Drs. Maria Andrade, Robert Mwanga, Jan Low and Howarth Bouis were announced as the 2016 World Food Prize Laureates during a June 28 ceremony at the U.S. State Department.
Three of the 2016 laureates — Dr. Maria Andrade, Dr. Robert Mwanga and Dr. Jan Low of the International Potato Center (CIP), which has had sweetpotato in its research mandate since 1988 — are being honored for their work developing the single most successful example of biofortification — the orange-fleshed sweet potato (OFSP). Dr. Andrade and Dr. Mwanga, plant scientists in Mozambique and Uganda, bred the Vitamin A-enriched OFSP using genetic material from CIP and other sources, while Dr. Low structured the nutrition studies and programs that convinced almost two million households in 10 separate African countries to plant, purchase and consume this nutritionally fortified food.
Dr. Howarth Bouis, the founder of HarvestPlus at the International Food Policy Research Institute (IFPRI), over a 25-year period pioneered the implementation of a multi-institutional approach to fortification as a global plant breeding strategy. As a result of his leadership, crops such as iron and zinc fortified beans, rice, wheat and pearl millet, along with Vitamin A-enriched cassava, maize and OFSP are being tested or released in over 40 countries.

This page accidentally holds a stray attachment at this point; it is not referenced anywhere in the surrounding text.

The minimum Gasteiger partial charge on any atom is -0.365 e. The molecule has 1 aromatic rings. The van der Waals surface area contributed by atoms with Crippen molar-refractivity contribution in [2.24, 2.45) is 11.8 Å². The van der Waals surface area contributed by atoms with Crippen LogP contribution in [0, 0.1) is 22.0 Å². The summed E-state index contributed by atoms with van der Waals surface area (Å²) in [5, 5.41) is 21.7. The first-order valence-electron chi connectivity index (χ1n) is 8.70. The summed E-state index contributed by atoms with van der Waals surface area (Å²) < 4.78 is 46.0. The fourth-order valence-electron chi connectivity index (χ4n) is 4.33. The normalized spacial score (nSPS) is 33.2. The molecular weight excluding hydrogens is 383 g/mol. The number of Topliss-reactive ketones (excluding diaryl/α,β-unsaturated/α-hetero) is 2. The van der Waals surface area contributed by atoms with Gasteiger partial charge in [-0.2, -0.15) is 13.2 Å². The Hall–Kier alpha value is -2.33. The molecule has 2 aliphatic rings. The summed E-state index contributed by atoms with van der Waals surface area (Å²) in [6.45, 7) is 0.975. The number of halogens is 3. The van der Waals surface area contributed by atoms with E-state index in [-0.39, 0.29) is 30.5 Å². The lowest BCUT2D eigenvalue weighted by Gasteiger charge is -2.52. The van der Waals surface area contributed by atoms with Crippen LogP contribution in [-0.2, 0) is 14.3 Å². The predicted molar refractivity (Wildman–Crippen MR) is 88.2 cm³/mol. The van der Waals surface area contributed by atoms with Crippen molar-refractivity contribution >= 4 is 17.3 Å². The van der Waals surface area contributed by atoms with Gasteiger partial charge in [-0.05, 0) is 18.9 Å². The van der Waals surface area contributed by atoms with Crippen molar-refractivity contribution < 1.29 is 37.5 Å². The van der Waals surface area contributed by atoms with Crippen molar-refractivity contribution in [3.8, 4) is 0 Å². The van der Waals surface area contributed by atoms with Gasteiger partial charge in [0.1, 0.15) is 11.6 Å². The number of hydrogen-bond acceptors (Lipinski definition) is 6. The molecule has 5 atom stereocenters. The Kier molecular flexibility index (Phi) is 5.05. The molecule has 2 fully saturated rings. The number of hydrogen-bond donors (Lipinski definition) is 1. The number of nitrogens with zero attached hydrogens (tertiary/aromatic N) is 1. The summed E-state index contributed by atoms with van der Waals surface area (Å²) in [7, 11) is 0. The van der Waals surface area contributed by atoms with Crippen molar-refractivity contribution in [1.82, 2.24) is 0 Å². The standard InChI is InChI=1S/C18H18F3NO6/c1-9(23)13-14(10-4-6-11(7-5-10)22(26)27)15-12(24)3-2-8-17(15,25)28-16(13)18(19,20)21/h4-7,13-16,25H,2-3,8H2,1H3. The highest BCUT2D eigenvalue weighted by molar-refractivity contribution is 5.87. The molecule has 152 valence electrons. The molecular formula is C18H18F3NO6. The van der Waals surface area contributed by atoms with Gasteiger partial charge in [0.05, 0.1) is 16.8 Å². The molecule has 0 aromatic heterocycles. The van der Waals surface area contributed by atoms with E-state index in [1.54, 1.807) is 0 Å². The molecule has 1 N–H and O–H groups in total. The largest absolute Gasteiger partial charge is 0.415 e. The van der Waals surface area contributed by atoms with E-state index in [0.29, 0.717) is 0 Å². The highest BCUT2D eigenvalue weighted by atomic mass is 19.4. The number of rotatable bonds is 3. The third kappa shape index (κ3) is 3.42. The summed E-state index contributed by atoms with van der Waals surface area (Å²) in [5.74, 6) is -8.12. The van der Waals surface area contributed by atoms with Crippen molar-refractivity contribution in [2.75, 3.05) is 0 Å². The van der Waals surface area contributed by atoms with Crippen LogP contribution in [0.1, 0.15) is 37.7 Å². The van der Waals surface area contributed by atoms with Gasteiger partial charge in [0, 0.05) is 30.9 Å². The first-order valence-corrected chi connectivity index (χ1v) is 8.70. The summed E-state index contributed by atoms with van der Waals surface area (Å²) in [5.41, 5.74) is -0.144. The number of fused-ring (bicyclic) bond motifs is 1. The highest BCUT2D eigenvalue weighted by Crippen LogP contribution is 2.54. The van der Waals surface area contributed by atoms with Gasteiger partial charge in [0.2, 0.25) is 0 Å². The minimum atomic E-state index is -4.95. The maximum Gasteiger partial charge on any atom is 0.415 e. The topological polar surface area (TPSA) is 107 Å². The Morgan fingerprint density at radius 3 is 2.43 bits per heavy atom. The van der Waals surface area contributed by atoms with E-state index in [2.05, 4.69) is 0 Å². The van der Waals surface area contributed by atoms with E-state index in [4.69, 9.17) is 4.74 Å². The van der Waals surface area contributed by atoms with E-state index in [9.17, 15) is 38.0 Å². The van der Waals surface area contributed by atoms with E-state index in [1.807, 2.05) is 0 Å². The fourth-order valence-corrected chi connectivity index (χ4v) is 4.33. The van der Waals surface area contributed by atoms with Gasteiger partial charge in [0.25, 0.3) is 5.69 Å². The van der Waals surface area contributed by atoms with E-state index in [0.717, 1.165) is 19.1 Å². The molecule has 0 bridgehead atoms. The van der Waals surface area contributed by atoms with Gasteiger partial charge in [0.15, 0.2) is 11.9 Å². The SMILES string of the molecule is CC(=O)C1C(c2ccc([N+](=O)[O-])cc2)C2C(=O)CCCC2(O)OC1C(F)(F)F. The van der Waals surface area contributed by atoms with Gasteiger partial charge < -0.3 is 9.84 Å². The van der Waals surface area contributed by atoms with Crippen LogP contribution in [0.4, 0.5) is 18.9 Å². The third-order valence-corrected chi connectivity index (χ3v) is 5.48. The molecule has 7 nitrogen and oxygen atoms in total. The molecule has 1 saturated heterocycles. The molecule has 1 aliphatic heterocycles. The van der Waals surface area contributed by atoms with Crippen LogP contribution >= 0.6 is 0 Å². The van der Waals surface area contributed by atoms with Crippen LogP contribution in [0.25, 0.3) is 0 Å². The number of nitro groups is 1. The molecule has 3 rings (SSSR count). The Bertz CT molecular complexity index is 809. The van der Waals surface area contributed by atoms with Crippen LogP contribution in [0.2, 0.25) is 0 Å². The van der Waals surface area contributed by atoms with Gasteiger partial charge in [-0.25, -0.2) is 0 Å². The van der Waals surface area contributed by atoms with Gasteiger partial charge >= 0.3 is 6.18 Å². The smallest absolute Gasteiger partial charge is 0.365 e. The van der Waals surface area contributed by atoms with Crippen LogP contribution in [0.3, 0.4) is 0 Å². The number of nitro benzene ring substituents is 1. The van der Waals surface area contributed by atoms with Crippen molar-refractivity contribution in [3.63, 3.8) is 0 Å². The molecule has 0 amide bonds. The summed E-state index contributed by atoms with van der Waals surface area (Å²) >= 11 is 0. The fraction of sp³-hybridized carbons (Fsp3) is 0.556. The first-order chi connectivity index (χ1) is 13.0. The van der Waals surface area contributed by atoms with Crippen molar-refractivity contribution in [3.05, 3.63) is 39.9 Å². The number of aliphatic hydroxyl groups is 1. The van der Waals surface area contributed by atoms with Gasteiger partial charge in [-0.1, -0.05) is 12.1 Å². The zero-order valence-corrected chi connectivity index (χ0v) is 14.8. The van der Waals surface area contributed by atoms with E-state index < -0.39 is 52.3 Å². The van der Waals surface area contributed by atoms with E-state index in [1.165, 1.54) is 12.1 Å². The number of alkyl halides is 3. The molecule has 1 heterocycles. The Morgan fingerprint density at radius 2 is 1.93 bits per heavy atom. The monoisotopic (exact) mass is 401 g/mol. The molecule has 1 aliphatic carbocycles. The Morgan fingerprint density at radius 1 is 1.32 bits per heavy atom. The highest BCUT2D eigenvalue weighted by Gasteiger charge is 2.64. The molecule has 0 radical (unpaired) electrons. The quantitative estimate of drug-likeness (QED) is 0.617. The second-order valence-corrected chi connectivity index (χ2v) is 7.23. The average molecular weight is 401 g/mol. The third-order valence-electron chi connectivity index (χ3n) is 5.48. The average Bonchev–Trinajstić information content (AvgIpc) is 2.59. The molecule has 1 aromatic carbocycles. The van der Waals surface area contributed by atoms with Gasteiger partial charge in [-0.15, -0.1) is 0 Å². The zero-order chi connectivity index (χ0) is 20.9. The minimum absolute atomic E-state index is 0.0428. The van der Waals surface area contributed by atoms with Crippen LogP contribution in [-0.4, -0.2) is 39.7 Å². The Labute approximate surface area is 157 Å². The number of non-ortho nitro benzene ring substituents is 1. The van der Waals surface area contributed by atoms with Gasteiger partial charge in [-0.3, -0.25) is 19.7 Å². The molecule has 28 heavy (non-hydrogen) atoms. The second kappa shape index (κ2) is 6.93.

Thanks to the combined efforts of the four Laureates, over 10 million persons are now positively impacted by biofortified crops, with a potential of several hundred million more in the coming decades.
USAID Administrator Gayle Smith gave keynote remarks and applauded the selection.
“These four extraordinary World Food Prize Laureates have proven that science matters, and that when matched with dedication, it can change people’s lives,” said Administrator Gayle Smith. “USAID and our Feed the Future partners are proud to join with renowned research organizations to support critical advances in global food security and nutrition.”
The World Food Prize is the most prominent global award for individuals whose breakthrough achievements alleviate hunger and promote global food security. This year’s $250,000 prize will be divided equally between the four recipients. The prize rewards their work in countering world hunger and malnutrition through biofortification, the process of breeding critical vitamins and micronutrients into staple crops.